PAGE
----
Overall, mortality is responsible for 37 % to 81 % of Fturn but is less than 50 % of Fturn for four of the six models (Fig. 3). Much of this variation comes from fine roots, for which the fraction of Fturn varies from 6 % to 37 % depending on the model, whilst the fraction of Fturn due to leaf phenology varies from 13 % to 26 % (Fig. 3). Consistent with the logic that Fturn≈NPP (Sect. 2.1), the partitioning of Fturn among tissue types is approximately equal to the allocation of NPP between those tissue types. For no change in overall structure, a fraction of Fturn resulting from leaf, fine-root or reproductive turnover implies the same fraction of NPP must be invested in the corresponding tissues. Therefore, to maintain a given biomass for a given NPP, the results in Fig. 3 reflect two distinct hypotheses linking allocation of NPP to τmort. Either a large fraction of NPP is invested into wood, resulting in Fmort being a large fraction of Fturn and thus implying a relatively low τmort, or a relatively low fraction of NPP is invested into wood, resulting in Fmort being a relatively small fraction of Fturn and thus requiring a higher τmort in order to maintain the same biomass (Table 5, H1a and H1b).
* This hypothesis may hold in other TBMs here, although they are not positively identified in this study.
Consistent with the large fraction of turnover flux resulting from soft tissues, both phenological and mortality turnover fluxes contribute substantially to spatial variation in the turnover flux in all TBMs except JULES (Fig. 4; Table 5, H2). The substantially different shapes of the probability density distribution for each TBM for τmort compared to τNPP (Fig. 2 vs. Fig. 5) further illustrate the extent to which phenological processes influence Fturn among models.
There are large disparities between the TBMs in terms of the turnover rates assigned to fine roots. For instance, JULES assumes fine-root longevities 2–3 times longer than the other models (Table S2), resulting in a global mean fine-root carbon turnover time (τfineroot) of 5.0 years (Table 4), consistent with the very small fraction of Fturn realised via fine roots. In contrast, τfineroot for CABLE-POP is just 0.6 years. Leaf carbon turnover times for evergreen PFTs also differ notably between TBMs (Table S2). Although the models typically reflect the empirical trade-off of leaf longevity with specific leaf area (Reich et al., 1997), the relationship is not proportional, with substantially more carbon required to maintain a canopy with leaves of 1-year longevity compared to 2 years (Fig. S4). Large differences between the models in leaf cost for a given longevity are also apparent. Finally, the models differ in the amount of biomass required in each tissue type, for instance in the assumed ratio of leaf area to sapwood cross-sectional area (LA : SA). For the models considered here with clearly defined LA : SA (Table S4), the choice of LA : SA influences the maximum LAI simulated. For instance, LPJ-GUESS almost uniformly simulates a lower LAI than LPJmL (Fig. S5), in line with the lower LA : SA used. Consistent with these differences in PFT-level parameters, spatial variation in the fraction of turnover due to phenology closely follows forest-type distribution (cf. Figs. S6 and S7) and spatial variability in phenological turnover flux was higher across than within forest types for five of the models (Fig. S8).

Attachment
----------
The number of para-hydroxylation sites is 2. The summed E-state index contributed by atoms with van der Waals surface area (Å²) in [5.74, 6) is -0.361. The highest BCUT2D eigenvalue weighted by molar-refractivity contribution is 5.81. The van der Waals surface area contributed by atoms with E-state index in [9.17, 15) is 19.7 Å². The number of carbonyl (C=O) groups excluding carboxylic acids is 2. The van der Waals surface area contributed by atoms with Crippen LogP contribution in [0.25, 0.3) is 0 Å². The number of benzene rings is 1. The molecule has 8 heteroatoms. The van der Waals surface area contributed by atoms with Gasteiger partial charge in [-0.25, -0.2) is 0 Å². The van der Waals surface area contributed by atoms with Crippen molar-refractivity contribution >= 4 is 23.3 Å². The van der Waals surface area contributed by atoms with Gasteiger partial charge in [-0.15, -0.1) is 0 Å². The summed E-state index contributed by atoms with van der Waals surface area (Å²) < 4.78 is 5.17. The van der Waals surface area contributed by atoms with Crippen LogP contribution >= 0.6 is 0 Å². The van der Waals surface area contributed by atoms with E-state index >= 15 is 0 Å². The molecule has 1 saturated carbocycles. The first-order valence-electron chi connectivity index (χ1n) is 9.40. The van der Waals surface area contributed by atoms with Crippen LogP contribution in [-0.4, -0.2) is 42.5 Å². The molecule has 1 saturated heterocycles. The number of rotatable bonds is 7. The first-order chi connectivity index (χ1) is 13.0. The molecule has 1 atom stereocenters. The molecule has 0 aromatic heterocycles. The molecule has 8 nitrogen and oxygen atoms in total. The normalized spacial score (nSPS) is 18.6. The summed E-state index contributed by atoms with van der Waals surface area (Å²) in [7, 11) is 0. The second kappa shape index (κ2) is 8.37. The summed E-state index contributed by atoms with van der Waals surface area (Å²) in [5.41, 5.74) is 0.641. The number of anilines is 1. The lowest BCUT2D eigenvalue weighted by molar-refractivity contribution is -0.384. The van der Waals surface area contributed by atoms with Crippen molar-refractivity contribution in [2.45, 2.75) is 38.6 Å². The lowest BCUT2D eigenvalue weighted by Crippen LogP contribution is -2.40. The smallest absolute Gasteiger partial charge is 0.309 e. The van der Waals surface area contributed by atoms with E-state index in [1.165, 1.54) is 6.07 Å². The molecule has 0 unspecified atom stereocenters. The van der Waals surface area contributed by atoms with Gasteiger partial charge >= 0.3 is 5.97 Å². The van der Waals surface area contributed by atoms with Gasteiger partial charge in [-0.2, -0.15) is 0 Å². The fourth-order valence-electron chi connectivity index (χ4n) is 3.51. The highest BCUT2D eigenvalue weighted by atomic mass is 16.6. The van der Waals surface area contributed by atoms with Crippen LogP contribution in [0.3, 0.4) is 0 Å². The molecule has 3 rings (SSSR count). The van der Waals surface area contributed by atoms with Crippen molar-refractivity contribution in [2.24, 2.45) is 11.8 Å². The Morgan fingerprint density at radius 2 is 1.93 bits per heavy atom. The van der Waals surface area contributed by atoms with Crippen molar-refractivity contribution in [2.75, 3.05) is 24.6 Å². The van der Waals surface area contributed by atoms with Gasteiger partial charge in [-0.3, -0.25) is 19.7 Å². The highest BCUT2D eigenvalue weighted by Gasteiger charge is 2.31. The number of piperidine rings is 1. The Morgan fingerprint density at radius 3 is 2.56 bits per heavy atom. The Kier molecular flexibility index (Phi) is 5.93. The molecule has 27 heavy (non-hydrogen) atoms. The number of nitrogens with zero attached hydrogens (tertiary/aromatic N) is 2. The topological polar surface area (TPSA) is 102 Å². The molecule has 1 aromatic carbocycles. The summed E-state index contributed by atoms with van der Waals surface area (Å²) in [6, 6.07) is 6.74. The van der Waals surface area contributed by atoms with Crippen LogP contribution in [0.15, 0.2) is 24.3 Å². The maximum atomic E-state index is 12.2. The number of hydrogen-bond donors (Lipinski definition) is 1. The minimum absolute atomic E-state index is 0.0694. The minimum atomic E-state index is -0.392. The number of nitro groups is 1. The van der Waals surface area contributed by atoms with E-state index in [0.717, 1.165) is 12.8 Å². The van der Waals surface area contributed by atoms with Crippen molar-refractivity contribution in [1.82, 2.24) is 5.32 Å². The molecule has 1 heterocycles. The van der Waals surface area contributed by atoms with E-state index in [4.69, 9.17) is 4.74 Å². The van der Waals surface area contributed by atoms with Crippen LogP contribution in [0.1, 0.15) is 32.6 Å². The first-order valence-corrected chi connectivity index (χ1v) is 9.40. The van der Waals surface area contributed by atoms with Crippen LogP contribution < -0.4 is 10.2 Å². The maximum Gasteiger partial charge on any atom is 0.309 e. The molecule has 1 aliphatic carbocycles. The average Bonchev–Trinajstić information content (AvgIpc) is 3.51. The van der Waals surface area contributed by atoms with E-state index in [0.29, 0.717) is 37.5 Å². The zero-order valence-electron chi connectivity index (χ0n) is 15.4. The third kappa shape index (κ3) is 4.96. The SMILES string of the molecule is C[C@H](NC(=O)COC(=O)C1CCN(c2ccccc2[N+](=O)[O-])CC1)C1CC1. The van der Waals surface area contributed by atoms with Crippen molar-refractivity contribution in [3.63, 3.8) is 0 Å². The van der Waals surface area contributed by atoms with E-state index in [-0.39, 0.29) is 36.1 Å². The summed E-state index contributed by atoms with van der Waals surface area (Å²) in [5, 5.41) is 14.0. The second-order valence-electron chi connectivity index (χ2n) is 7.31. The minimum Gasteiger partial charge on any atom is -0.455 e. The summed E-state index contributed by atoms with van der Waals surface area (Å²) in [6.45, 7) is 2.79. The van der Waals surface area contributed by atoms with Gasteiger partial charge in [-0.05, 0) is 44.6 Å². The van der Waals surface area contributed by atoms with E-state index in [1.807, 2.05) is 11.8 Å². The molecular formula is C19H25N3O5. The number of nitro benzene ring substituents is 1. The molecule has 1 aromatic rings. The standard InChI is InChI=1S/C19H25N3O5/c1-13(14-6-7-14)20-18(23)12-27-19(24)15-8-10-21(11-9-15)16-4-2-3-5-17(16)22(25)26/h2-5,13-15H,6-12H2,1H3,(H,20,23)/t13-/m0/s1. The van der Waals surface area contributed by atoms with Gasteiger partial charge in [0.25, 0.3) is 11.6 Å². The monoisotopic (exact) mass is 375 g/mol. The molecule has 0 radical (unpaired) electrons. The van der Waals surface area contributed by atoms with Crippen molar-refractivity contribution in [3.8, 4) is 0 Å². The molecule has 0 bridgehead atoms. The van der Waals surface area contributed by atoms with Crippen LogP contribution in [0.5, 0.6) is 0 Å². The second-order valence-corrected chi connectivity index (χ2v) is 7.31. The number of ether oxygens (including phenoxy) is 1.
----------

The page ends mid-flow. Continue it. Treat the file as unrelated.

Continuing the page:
Whilst the phenological turnover flux is crucial for allocation of NPP, much larger carbon stocks are held in wood than in soft tissues. Across five of the models here, the fraction of turnover due to mortality is higher in the tropics than at higher latitudes (Fig. S6; LPJmL shows the opposite behaviour), indicating a greater relative allocation to wood compared to soft tissues in this region. However, mean turnover times due to mortality (τmort) are much less consistent between models. The tropical broadleaved evergreen forest type is simulated to have the highest mean τmort by LPJmL, whilst CABLE-POP and LPJ-GUESS simulate the highest mean τmort for needleleaved evergreen forest, JULES for boreal broadleaved deciduous forest and ORCHIDEE for temperate broadleaved evergreen forest (Fig. 5). Greater allocation to wood, higher τmort or a combination of both could help account for high tropical forest biomass, and the models reflect these alternative hypotheses (Table 5, H3). Comparison of modelled τmort with observations from tropical forest plots suggests that most of the TBMs here may substantially underestimate τmort in this region (Fig. 6), suggesting that allocation of carbon to wood in the tropics might be overestimated. As for phenological turnover, spatial variation in mortality turnover flux is closely linked to forest-type distribution (Fig. S8), reflecting PFT-specific mortality thresholds or likelihood functions or even PFT-specific mortality processes (e.g. heat stress in LPJmL).
The wide spread in τmort across models (Table 4) and forest types (Fig. 5) reflects the range of approaches used to represent mortality. Despite this diversity, there are similarities in the broad categories of processes included. All models include a mortality process based on low vitality, and five of the models include some kind of mortality from physical disturbance (for instance, fire or a generic random disturbance intended to represent, e.g. windthrow and biotic disturbance; Table 3). Classifying the models according to the relative importance of conceptually distinct mortality processes reveals markedly different hypotheses as to whether vitality or a physical disturbance is the primary cause of carbon turnover from mortality across global forests (Fig. 7; Table 5, H4). Latitudinal variation in the dominant mortality process is limited (Fig. 7).